This activity is part of a wide-ranging ESA Data User Element project called Epidemio, developing Earth Observation (EO) services for epidemiologists.

Led for ESA by the company Jena-Optronik GmbH, with partners including the World Health Organisation (WHO), Epidemio is based on the principle that more detailed information on the environments within which infectious diseases occur can help epidemiologists study, understand and predict threats to human health.



Story Source:

The above story is based on materials provided by European Space Agency. Note: Materials may be edited for content and length.


Cite This Page:

European Space Agency. "Satellites Monitoring Dust Storms Linked To Health Risk." ScienceDaily. ScienceDaily, 11 May 2005. <www.sciencedaily.com/releases/2005/05/050511072545.htm>.
European Space Agency. (2005, May 11). Satellites Monitoring Dust Storms Linked To Health Risk. ScienceDaily. Retrieved December 20, 2014 from www.sciencedaily.com/releases/2005/05/050511072545.htm
European Space Agency. "Satellites Monitoring Dust Storms Linked To Health Risk." ScienceDaily. www.sciencedaily.com/releases/2005/05/050511072545.htm (accessed December 20, 2014).

Share This


More From ScienceDaily



More Earth & Climate News

Saturday, December 20, 2014

Featured Research

from universities, journals, and other organizations


Featured Videos

from AP, Reuters, AFP, and other news services

Raw: Lava on Track to Hit Hawaii Market

Raw: Lava on Track to Hit Hawaii Market

AP (Dec. 19, 2014) — Lava from an active volcano on Hawaii's Big Island slowed slightly but stayed on track to hit a shopping center in the small town of Pahoa. (Dec. 19) Video provided by AP
Powered by NewsLook.com
Birds Might Be Better Meteorologists Than Us

Birds Might Be Better Meteorologists Than Us

Newsy (Dec. 19, 2014) — A new study suggests a certain type of bird was able to sense a tornado outbreak that moved through the U.S. a day before it hit. Video provided by Newsy
Powered by NewsLook.com
Navy Unveils Robot Fish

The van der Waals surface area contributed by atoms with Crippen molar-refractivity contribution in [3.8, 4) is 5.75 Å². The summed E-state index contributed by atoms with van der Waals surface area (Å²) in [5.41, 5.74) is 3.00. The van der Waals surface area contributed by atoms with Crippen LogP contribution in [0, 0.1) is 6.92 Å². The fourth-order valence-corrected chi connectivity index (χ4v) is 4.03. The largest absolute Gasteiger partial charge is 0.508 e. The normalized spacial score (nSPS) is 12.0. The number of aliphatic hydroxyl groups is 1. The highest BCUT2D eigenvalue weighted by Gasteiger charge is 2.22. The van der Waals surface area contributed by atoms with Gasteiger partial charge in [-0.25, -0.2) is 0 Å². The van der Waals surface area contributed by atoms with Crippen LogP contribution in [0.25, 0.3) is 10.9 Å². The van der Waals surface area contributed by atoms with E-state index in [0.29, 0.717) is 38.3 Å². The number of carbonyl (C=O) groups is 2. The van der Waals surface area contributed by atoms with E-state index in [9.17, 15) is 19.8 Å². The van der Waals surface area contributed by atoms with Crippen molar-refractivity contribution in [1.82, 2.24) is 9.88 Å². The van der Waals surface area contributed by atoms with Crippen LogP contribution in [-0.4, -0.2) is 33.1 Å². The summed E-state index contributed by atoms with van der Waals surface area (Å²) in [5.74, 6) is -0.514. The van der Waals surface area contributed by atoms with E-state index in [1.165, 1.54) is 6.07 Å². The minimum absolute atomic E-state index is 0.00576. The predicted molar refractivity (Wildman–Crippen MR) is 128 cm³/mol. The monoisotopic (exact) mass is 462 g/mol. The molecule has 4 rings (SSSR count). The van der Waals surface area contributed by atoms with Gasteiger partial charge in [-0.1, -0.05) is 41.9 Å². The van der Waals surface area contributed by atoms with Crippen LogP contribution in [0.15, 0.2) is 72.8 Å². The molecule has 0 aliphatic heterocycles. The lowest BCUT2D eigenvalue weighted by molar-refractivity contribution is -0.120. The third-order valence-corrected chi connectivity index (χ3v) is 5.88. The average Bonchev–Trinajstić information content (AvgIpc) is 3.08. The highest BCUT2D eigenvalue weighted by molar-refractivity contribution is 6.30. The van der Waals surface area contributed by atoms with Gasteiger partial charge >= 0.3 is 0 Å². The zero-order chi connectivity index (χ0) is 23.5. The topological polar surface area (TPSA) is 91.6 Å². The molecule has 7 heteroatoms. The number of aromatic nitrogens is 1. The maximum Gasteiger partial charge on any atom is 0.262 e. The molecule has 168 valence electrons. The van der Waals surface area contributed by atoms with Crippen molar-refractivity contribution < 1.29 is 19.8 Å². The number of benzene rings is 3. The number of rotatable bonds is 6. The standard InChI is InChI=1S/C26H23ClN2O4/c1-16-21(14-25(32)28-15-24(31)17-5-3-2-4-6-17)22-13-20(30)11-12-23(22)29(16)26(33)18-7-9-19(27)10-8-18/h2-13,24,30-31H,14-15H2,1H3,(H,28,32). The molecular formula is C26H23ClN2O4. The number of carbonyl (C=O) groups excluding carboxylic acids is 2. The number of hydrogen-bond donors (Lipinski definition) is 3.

Navy Unveils Robot Fish

Reuters - Light News Video Online (Dec. 18, 2014) — The U.S. Navy unveils an underwater device that mimics the movement of a fish. Tara Cleary reports. Video provided by Reuters
Powered by NewsLook.com
Arctic Warming Twice As Fast As Rest Of Planet

Arctic Warming Twice As Fast As Rest Of Planet

Newsy (Dec. 18, 2014) — The Arctic is warming twice as fast as the rest of the planet, thanks in part to something called feedback. Video provided by Newsy
Powered by NewsLook.com

Search ScienceDaily

Number of stories in archives: 140,361

Find with keyword(s):
 
Enter a keyword or phrase to search ScienceDaily for related topics and research stories.

Save/Print:
Share:  

Breaking News:

Strange & Offbeat Stories

 

Plants & Animals

Earth & Climate

Fossils & Ruins

In Other News

... from NewsDaily.com

Science News

Health News

Environment News

Technology News



Save/Print:
Share:  

Free Subscriptions


Get the latest science news with ScienceDaily's free email newsletters, updated daily and weekly. Or view hourly updated newsfeeds in your RSS reader:

Get Social & Mobile


Keep up to date with the latest news from ScienceDaily via social networks and mobile apps:

Have Feedback?


Tell us what you think of ScienceDaily -- we welcome both positive and negative comments. Have any problems using the site? Questions?
Mobile iPhone Android Web
Follow Facebook Twitter Google+
Subscribe RSS Feeds Email Newsletters
Latest Headlines Health & Medicine Mind & Brain Space & Time Matter & Energy Computers & Math Plants & Animals Earth & Climate Fossils & Ruins